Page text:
1. Open a PowerShell console as Administrator (Right-click run as Administrator) on the Server running the RD Web Access role. Run the command below, which will download the latest available version of the web client.
2. Now that the latest web client has been downloaded. It can be published by running the command below, which will replace the client for all users.
Publish-RDWebClientPackage -Type Production -Latest
The HTML 5 Remote Desktop Web-Client is available for Windows Server 2016/2019 that is configured as a Remote Desktop Services Deployment at no additional cost.
This allows for devices with a modern web browser to access an RDS server without having to use any additional apps. Which is a perfect solution for Mac and Chrome Book users as it will allow them to use the deployment without needing to install the Microsoft RDP App.
Prior to installation of the HTML 5 Web-Client, please ensure that the RDS infrastructure meets the requirements below:
RDS deployment has an RD Gateway, RD Connection Broker, and RD Web Access roles are installed on Windows Server 2016 or later.
RDS licensing must be configured for per-user client access licenses rather than per-device.
Ensure the RDS Deployment servers have the latest Windows updates installed.
RDS deployment must have valid SSL certificates issued by a trusted CA on the server containing the Gateway and Web Access roles. (Self-signed certificates do not work!)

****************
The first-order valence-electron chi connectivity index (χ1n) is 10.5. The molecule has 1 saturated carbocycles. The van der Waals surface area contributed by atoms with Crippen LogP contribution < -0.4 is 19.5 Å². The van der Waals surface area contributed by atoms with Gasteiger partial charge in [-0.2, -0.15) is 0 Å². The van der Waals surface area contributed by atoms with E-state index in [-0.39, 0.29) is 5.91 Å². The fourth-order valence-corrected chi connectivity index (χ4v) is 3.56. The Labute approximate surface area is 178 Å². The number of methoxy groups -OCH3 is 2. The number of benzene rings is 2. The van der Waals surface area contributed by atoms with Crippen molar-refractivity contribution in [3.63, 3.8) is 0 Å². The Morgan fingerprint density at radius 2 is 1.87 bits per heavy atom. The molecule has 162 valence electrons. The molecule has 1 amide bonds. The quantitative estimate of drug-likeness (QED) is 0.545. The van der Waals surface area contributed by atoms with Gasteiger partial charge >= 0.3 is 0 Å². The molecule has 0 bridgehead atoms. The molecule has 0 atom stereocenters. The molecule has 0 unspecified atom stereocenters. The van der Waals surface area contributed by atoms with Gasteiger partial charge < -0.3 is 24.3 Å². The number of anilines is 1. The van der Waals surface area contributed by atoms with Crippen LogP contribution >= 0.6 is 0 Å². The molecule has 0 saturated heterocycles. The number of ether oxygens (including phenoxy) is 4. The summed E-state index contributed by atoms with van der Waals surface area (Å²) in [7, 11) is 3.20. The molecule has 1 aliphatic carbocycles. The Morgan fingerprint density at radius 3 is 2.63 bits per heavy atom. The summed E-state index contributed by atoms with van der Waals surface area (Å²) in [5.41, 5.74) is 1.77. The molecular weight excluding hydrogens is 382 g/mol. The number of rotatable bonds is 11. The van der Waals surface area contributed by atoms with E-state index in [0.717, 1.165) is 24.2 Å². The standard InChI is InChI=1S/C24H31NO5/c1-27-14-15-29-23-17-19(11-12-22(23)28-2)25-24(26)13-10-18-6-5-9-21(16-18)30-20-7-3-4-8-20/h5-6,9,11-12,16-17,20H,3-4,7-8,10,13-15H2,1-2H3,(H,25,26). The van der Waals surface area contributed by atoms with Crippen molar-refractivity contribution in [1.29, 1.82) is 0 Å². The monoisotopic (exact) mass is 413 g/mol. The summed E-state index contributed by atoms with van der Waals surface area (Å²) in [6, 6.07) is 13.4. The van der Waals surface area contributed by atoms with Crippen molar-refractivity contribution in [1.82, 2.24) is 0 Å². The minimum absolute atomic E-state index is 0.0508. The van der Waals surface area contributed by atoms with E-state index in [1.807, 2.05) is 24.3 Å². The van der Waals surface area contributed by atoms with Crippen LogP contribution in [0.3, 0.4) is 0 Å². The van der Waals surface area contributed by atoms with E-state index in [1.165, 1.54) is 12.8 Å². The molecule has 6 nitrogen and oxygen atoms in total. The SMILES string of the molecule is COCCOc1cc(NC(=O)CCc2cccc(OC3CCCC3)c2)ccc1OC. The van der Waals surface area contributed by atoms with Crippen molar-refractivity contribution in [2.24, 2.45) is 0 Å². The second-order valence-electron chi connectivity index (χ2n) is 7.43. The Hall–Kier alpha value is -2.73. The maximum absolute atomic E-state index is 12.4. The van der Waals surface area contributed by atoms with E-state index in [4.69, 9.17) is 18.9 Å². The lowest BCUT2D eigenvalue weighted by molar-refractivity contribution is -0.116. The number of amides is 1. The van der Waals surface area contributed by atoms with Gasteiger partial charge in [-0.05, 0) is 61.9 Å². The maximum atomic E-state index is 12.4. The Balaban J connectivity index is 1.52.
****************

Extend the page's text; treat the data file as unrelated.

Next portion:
Before starting the installation, we need to export the SSL certificate that is used by the RD Web Access role.
Launch MMC as an administrator and add the certificates “Snap-In” and select “Computer Account” as shown below.
2. Once the Snap-In has loaded, navigate to > Certificates > Personal > Certificates.
3. On the valid certificate that is used for the Web Access role, right-click and select All Tasks > Export.
4. Export the certificate using the following options: Select the format you want to use > “DER Encoded Binary X.509 (*.cer)” File Name > Save in an easy to reference location i.e. C:\Temp\webaccesscert.cer
Now that we have exported the certificate as a .cer file, we can begin the installation of the HTML 5 Web-Client.
1. Open a Powershell console as Administrator (Right-click run as Administrator) and run the command:
Install-Module -Name PowerShellGet –Force
2. Restart your Powershell console for this to take effect. (Close the console and re-launch it as Administrator and run the command:
Install-Module -Name RDWebClientManagement
4. Run the command below which will download and install the latest version of the Remote Desktop Web-Client.
5. Using the certificate we exported earlier, run the command below and include the full path and name of the certificate.
Import-RDWebClientBrokerCert "C:\Temp\<Path to file>.cer"
6. Now that the client has be installed, run the command below to publish the client.
Publish-RDWebClientPackage -Type Production –Latest
7. The HTML 5 Web-Client is now accessible by using the URL below.